What should I do with a low UCAT score?
Our medical tutors are often asked “My UCAT score is low, which universities should I apply for?”, so this blog is aimed at giving you an idea for which medical schools you can apply to with a low UCAT score. Of course, it’s important to do more research for yourself – looking at university admissions pages and speaking to admissions tutors is a good place to start.
First, and most importantly, a low UCAT does not mean the end of the world!
Just because your UCAT score is below the cut-off score for one medical school does not mean nowhere else will accept you. Every medical school has a unique application system, which places different weighting on different aspects of your application, so, if you have a low UCAT score, the key is to apply to medical schools which place more emphasis on GCSE and A level grades and your personal statement. Here are some places you could apply to:
Birmingham gives each applicant a score and ranks them for interview based on this score. The score is a weighted sum of your academic and UCAT scores. Your academic grades (GCSEs and AS grades) make up 70% of the score and your UCAT score makes up 30% of the score. Therefore, although UCAT score is taken into account, it only forms a small part of the score used to select applicants for interview, so this makes Birmingham a good choice if your UCAT score is low but you have good academic grades.
Here’s a link to the medical school’s online score calculator to give you an idea of your score: https://www.birmingham.ac.uk/schools/medical-school/medicine-calculator.aspx
In most cases, Cardiff doesn’t look at your UCAT score at all – they select candidates for interview based on academics and personal statement. Cardiff will rank based off the top 9 GCSEs, with 3 points awarded for an A*, 2 for an A and 1 for a B. They then look at the personal statements of the top-scoring candidates to make their decision. They don’t have a UCAT score cut-off and they only use your UCAT score in a “borderline case”, where two applicants have exactly the same academic score and they can only accept one for interview, so more likely, they won’t look at your UCAT score at all.
For more information on which universities require applicants to take the UCAT and how they interpret it, and how to apply effectively, book a consultation with us to discuss your application with one of our expert admissions consultants:BOOK A CONSULTATION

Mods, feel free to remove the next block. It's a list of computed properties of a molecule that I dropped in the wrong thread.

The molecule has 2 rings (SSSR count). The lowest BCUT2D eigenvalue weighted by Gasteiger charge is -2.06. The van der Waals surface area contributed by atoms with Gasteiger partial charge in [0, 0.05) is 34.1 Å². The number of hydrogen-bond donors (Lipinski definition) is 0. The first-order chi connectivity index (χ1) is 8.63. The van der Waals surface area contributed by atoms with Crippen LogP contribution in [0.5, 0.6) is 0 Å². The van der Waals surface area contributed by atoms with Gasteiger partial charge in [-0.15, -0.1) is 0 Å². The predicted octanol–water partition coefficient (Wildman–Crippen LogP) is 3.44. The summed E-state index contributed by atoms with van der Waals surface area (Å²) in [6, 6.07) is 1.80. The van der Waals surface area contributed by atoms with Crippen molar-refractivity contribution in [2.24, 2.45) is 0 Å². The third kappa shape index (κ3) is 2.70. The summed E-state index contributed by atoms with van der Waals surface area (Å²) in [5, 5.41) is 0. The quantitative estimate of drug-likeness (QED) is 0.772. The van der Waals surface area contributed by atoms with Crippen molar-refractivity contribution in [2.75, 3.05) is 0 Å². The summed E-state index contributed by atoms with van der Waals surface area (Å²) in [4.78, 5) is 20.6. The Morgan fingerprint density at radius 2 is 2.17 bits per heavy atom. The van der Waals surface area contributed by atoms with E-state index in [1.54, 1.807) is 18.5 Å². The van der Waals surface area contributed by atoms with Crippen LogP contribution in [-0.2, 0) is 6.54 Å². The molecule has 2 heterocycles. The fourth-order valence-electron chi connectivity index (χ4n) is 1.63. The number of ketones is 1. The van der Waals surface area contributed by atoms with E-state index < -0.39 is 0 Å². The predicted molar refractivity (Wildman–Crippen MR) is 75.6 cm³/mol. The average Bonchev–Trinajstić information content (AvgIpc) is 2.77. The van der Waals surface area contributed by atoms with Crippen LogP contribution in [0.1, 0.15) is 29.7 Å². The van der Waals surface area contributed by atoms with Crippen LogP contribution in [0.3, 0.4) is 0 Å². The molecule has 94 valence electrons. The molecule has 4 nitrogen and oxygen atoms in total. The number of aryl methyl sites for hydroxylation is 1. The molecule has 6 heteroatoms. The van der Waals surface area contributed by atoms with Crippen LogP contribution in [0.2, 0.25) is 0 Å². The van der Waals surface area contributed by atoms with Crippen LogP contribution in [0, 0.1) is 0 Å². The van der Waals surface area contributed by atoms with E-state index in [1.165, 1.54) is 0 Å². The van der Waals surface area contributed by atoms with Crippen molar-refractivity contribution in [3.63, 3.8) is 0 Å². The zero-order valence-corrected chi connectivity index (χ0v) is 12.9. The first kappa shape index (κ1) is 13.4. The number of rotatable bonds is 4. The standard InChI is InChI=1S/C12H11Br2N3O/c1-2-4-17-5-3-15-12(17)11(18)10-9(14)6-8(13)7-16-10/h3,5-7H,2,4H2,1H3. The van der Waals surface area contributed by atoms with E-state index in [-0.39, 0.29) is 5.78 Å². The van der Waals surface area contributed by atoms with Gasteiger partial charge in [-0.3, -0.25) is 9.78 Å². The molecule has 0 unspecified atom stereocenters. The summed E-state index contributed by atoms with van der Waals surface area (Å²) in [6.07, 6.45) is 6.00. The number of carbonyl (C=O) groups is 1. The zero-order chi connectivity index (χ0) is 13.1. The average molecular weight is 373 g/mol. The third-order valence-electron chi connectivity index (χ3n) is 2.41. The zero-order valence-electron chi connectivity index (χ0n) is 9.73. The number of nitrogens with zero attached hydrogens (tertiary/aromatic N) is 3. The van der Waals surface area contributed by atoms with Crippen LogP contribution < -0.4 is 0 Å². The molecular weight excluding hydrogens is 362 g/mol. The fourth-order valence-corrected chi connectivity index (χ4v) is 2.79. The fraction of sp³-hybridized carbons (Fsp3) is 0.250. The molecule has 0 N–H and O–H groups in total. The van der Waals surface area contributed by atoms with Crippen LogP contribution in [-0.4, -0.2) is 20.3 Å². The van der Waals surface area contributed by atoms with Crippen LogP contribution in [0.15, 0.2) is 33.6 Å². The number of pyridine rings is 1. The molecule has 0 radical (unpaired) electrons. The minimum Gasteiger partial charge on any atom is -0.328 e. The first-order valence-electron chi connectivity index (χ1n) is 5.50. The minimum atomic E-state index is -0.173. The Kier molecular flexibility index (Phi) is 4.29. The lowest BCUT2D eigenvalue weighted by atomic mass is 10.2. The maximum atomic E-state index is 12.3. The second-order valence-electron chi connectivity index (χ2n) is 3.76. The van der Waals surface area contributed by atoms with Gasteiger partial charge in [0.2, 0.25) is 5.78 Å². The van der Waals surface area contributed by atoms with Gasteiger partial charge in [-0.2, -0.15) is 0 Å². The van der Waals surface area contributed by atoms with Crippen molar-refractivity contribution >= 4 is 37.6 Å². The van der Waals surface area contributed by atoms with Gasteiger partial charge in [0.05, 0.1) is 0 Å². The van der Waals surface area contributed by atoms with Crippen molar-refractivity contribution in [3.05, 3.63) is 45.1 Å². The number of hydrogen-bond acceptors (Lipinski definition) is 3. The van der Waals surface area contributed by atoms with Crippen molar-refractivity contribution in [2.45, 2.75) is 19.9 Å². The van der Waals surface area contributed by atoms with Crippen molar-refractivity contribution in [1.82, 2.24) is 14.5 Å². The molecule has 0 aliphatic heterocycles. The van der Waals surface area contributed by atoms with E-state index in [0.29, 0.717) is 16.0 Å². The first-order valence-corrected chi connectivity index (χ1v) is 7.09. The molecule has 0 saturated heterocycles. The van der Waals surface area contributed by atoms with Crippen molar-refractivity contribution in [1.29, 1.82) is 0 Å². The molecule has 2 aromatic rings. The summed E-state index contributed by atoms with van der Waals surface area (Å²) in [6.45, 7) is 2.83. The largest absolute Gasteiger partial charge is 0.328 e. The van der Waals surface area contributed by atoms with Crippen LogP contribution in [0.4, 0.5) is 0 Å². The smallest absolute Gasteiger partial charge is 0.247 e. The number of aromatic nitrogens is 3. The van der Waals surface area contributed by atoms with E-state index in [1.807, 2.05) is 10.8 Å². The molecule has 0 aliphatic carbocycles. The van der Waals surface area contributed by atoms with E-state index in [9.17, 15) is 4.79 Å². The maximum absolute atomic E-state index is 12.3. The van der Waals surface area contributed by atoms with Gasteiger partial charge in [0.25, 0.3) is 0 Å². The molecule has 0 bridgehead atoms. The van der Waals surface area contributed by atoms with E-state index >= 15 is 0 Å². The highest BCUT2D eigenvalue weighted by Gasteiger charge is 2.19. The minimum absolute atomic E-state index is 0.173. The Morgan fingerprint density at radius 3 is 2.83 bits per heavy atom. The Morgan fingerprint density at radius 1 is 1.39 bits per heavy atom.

Bristol only recently began to use UCAT as part of their admissions process, so less is known about how exactly they assess it. But the good news is, there is no UCAT score cut-off and your UCAT score only makes up 20% of the selection process for interview. The rest of selection comes from 15% GCSEs, 15% A-Levels, and a huge 50% from personal statement! Therefore, it’s really important to make sure you have a strong personal statement if you’re applying to Bristol. We’d really recommend buying a medical personal statement book so that you can see examples of personal statements from successful applicants, such as “The Ultimate Medical Personal Statement Guide” by UniAdmissions.
See here for the statement released by Bristol about their medical applications process: http://www.bristol.ac.uk/study/media/undergraduate/admissions-statements/2018/medicine.pdf
Keele medical school uses a UCAT score cut-off but it is quite low compared to other medical schools. The cut-off score changes every year, but to give you a rough idea, for 2016 entry, this cut-off was only 582.5 and for 2017 entry was 578. The cut-off score is calculated in order to exclude the bottom 20% of scores in the UCAT. But be careful, as they also require you to score a band 3 or above in the SJT section of the UCAT.
Here’s a full list of Keele’s entry requirements: https://www.keele.ac.uk/medicine/mbchb5years/entryrouteshowtoapply/
Of course, a low UCAT score is not the end of the road – you can apply to more BMAT medical schools! BMAT medical schools do not get to see you UCAT score, so in some ways, this is like a fresh start for you. These are the medical schools in the UK which require you to take the BMAT:
- Brighton & Sussex Medical School
- University of Cambridge
- Imperial College London
- Lancaster University
- Leeds’ School of Medicine
- University of Oxford Medical School
- University College London
Doing the BMAT exam means that you have a lot more options for medical schools to apply to if you get a low UCAT score, but don’t under-estimate it as it is designed to be a difficult exam! It’s best to do lots of practice papers, get books with practice questions (see “The Ultimate BMAT Guide”) and to attend an intensive course or get some tuition for the BMAT. UniAdmissions’ expert medical tutors can teach you the tips and tricks to help you save time and perform to the best of your abilities in the exam to secure your place at a medical school!
Here is some information from the official BMAT website on how to prepare for the exam: http://www.admissionstesting.org/for-test-takers/bmat/preparing-for-bmat/
In conclusion, you shouldn’t see a low UCAT score as a major setback! Use the time before submitting your UCAS application to fully explore all of the medical schools available to you and to start preparing for the BMAT exam if you want to apply to BMAT medical schools.
After the most comprehensive package to help you every step of the way?
UniAdmissions’ BMAT Programme gives you 7x the national average success rate to gain an offer to study Medicine.
Through the Programme you get expert one-to-one sessions, a reserved place on our exclusive Intensive Course, all of our best-selling BMAT resources and much more.